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What Happens if Bonuses or Commissions are Not Paid in Arizona?

Categories: Employment, Article

What to do when an employer fails to pay a bonus or your commission

Arizona law with respect to payment of bonuses and/or commissions is not always clear. There are many issues for both the employer and employee to consider. Below is a summary of some of things both parties should consider in any bonus or commission dispute.

Is There an Agreement and, if So, What Does it Say?

The starting point is always the same – is there an agreement about when and how commissions or bonuses are to be paid? If so, just what are the terms of the agreement? That agreement may be in the form of an employment contract, but it also could be found in a commission structure or other employer policy. An employment law attorney cannot give meaningful advice without a complete understanding of all of the terms of any agreement or policy.

Employees are Not Required to Be Paid Discretionary Bonuses.

Employers can choose to give (or not give) bonuses. If a specific bonus can be measured and is promised at a certain time, the employer must pay it. But if the employer has said that it may give a bonus, but it will later decide when and how much, then the bonus is discretionary.

If the bonus is discretionary, the employee has no claim to it. Under Arizona law, an employer cannot be forced to pay a discretionary bonus.

For example, many employers give bonuses at the end of the year. The amount of any such bonus may be determined based on a combination of objective and subjective measures. If the employer has not promised a specific or measurable amount, an Arizona employee has no right to be paid this kind of discretionary bonus. Paying a discretionary bonus year after year does not change that.

Conversely, if the agreement states that the employee will be paid a fixed percentage of all collections, the employee has a right to be paid that percentage once the money is collected, assuming there are no other terms or conditions in the agreement.

“A Deal is a Deal,” Probably.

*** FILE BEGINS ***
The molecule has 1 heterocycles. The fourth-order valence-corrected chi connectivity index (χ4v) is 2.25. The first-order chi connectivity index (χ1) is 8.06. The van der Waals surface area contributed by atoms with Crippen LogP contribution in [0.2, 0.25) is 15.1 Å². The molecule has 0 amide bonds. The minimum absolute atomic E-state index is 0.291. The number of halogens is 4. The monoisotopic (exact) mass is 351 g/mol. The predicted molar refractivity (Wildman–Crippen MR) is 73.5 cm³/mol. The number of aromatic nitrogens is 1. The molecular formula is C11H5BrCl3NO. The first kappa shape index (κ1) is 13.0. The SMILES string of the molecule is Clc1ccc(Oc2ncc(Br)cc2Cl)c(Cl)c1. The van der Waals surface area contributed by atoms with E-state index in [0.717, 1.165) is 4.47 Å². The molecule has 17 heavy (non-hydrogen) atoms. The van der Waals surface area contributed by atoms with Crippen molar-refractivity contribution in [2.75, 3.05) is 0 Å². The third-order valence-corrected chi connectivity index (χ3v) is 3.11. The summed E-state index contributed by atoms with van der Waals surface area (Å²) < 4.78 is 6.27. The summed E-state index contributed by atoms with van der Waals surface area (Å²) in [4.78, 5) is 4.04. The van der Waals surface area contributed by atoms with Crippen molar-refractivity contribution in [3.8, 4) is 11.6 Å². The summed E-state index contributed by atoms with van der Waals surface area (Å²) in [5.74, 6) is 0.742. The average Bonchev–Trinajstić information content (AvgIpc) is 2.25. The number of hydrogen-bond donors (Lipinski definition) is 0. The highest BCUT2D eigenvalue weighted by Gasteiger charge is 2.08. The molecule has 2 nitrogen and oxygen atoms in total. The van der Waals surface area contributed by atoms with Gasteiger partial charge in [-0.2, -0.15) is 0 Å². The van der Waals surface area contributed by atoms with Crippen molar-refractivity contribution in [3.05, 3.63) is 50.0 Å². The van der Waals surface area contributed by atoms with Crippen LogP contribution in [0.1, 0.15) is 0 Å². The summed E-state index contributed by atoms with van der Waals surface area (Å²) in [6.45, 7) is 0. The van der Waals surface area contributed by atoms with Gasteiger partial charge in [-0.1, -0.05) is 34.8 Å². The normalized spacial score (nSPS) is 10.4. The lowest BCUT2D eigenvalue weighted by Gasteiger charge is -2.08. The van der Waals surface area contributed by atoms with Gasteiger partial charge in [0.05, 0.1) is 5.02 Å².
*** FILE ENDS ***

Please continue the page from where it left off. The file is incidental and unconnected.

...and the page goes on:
If an employer promised to pay a bonus or commission, and the amount can be ascertained, the employer almost certainly owes it. But there may be other terms and conditions that may also need to be satisfied before the employee has “earned” the bonus or commission. For example, the agreement may state that the employee must be employed when the bonus or commission is normally paid. Some agreements state that the amount is only paid upon collection or that set offs or listed credits can be taken from the amount earned. As long as the agreement is clear, and was implemented before the services were provided, such terms or conditions will likely be enforceable. In other words, “a deal is a deal,” probably.

In some cases, a non-discretionary bonus for one year may not be paid until March or some other time in the next year. Any such terms and conditions are probably enforceable. Such terms, however, need to be clearly communicated to the employee, generally in writing, and this must occur before the services that result in a bonus or commission have started. Again, any clearly set out deal is likely to be enforced.

Ambiguity Generally Favors the Employee.

A common problem involves commissions that may otherwise be due, but the employee has left the employment. If that circumstance is not dealt with in the agreement or commission structure, then an employee likely has a valid claim. When an agreement is missing an important provision, some of the factors a court may consider include:

  • What did the employer and employee expect would happen?
  • What was each’s “reasonable expectation,” and was there any discussion about it?
  • How has the employer dealt with the situation in the past (any precedent?)
  • What is the custom in the industry?

Any ambiguity in the agreement is generally construed in favor of the employee. Thus, it is best if both employer and employee agree, in advance, to the expected structure of any commission or bonus. It is especially important to consider – and set out – what would happen if the employee departed.

Bad Faith

Arizona law requires an employer pay a discharged employee within seven days of discharge. If the employee quits, the employer has until the next payroll period to pay any earned wages. Wages mean any sums which the employee has already earned. In legal terms, wages “means nondiscretionary compensation due an employee in return for labor or services rendered by an employee for whom the employee has a reasonable expectation to be paid...” A.R.S. §23-350(7). Thus, wages should mean any commission or bonus already earned.

If an employee can show the employer acted in bad faith by not paying a bonus or commission when earned and due, he or she could potentially recover three times the amount of whatever is owed. An employee may also be entitled to an award of attorney's fees.

Conclusion

Employers need to have a clear, written policy or employment agreement outlining all of the terms and conditions that must be satisfied before any bonus or commission payment is to be made. Arizona employees and employers should consult with an experienced employment attorney to help resolve any dispute as to bonuses or commissions because there is a lot to know and consider.


About the Authors:Jeffrey Silence is an employment law attorney and partner at the Phoenix law firm of Jaburg Wilk.  He helps employees and employers with challenging employment law issues.

Kraig J. Marton is a partner and the chair of the Employment Law practice group at Jaburg Wilk. He has many years of representing both employees and employers in employment matters, in state and federal court.